Harper, Michael and Davison, William and Zhang, Hao and Tych, Wlodek (1998) Kinetics of metal exchange between solids and solutions in sediments and soils interpreted from DGT measured fluxes. Geochimica et Cosmochimica Acta, 62 (16). pp. 2757-2770. ISSN 0016-7037Full text not available from this repository.
Our understanding of geochemical processes in sediments and soils has been limited by a lack of simple procedures to measure the kinetics of transfer from solid phase to solution. Diffusive Gradients in Thin-films (DGT) is an in situ technique which can be used to measure porewater concentrations and remobilisation fluxes of trace-metals, in sediments and soils. The dynamics of the sediment/DGT system were investigated using two dimensional modelling to ensure the correct interpretation of DGT measured fluxes, investigate the kinetics of the resupply from metal sorbed to particles, and estimate the magnitude of the resupply from particles to porewater in volumetric terms. When porewater concentrations adjacent to the DGT device are maintained by fast resupply from a large reservoir of metal sorbed to the solid phase (the sustained case), DGT measurements can be interpreted directly as porewater concentrations. When there is significant resupply from the solid phase, DGT can be used to measure kinetic parameters. If porewater concentrations are measured independently by an alternative technique, DGT measurements can be expressed in terms of a ratio R of DGT estimated to actual porewater concentration (0 < R < 1). Our model predicts a relationship between R, the kinetics of the resupply process, and the available reservoir of sorbed metal (expressed as a Kd value). If, as found previously for Cd and Zn in sediments, R ≥ 0.95, the response time (Tc) of the (de)sorption process must be ≤0.8 s and Kd (the distribution coefficient between solid and dissolved metal) must be ≥1.1 × 105 cm3 g−1. For any measured value of R, Tc can be estimated either precisely or within limits, depending on what is known about Kd. Published DGT measurements for Cu and Fe lead us to estimate response times for the sorption process of 30 mins and 19 mins. If Kd is known precisely, the apparent 1st order rate constants for the sorption process can be determined. Multiple DGT deployments with varying diffusion layer thicknesses can be used to estimate porewater concentrations. The DGT device depletes the reservoir of available metal sorbed to the solid phase. This depletion decreases with distance from the device. A simple relationship was developed to estimate, from the DGT measured flux, the mass of metal released from unit volume of particles.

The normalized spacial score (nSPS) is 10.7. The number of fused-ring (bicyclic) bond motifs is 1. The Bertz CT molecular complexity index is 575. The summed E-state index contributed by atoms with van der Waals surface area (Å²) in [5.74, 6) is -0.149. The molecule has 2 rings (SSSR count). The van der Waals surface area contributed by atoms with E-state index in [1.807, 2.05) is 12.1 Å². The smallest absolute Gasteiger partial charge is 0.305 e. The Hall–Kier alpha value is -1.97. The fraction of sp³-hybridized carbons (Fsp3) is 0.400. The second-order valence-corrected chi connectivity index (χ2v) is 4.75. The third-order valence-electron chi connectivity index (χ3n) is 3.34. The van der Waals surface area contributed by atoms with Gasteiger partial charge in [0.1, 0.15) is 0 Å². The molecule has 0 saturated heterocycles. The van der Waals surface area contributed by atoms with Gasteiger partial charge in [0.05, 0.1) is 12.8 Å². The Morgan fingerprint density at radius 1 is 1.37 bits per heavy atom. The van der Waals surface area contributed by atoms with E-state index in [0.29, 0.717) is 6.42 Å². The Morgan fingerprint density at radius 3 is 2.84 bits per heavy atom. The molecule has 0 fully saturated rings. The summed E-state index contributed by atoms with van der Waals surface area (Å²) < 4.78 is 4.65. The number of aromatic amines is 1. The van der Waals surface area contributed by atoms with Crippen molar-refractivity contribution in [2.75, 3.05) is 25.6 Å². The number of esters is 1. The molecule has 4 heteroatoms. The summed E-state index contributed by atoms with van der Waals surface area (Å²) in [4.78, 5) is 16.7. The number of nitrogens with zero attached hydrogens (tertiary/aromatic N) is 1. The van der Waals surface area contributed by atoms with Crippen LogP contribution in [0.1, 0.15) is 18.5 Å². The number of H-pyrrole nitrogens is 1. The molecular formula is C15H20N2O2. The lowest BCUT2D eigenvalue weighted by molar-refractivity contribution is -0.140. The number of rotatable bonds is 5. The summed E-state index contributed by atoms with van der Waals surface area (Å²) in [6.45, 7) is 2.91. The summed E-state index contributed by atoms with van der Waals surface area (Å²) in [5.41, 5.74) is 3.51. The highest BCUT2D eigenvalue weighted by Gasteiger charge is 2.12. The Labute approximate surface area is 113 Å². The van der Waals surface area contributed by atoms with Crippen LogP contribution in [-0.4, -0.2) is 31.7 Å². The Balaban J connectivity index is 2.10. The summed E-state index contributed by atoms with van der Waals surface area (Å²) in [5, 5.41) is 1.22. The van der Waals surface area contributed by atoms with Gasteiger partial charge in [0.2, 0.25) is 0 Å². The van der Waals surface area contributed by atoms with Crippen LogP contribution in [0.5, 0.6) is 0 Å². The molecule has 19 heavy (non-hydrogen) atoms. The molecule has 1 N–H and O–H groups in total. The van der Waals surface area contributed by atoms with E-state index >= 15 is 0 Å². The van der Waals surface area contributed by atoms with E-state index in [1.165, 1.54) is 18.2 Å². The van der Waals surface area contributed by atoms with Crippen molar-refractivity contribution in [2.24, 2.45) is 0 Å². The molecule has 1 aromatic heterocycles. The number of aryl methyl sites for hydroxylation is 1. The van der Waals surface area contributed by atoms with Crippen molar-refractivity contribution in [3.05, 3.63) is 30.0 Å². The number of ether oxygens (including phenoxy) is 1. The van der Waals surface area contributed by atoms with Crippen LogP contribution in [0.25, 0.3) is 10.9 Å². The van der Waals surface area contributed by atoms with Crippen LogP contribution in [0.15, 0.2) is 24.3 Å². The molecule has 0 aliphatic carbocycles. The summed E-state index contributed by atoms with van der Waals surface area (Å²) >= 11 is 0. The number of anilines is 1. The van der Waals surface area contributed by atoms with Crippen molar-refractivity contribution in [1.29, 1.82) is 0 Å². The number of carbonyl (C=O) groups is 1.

|Journal or Publication Title:||Geochimica et Cosmochimica Acta|
|Subjects:||G Geography. Anthropology. Recreation > GE Environmental Sciences|
|Departments:||Faculty of Science and Technology > Lancaster Environment Centre|
|Deposited On:||09 Feb 2009 10:18|
|Last Modified:||24 Oct 2016 01:21|
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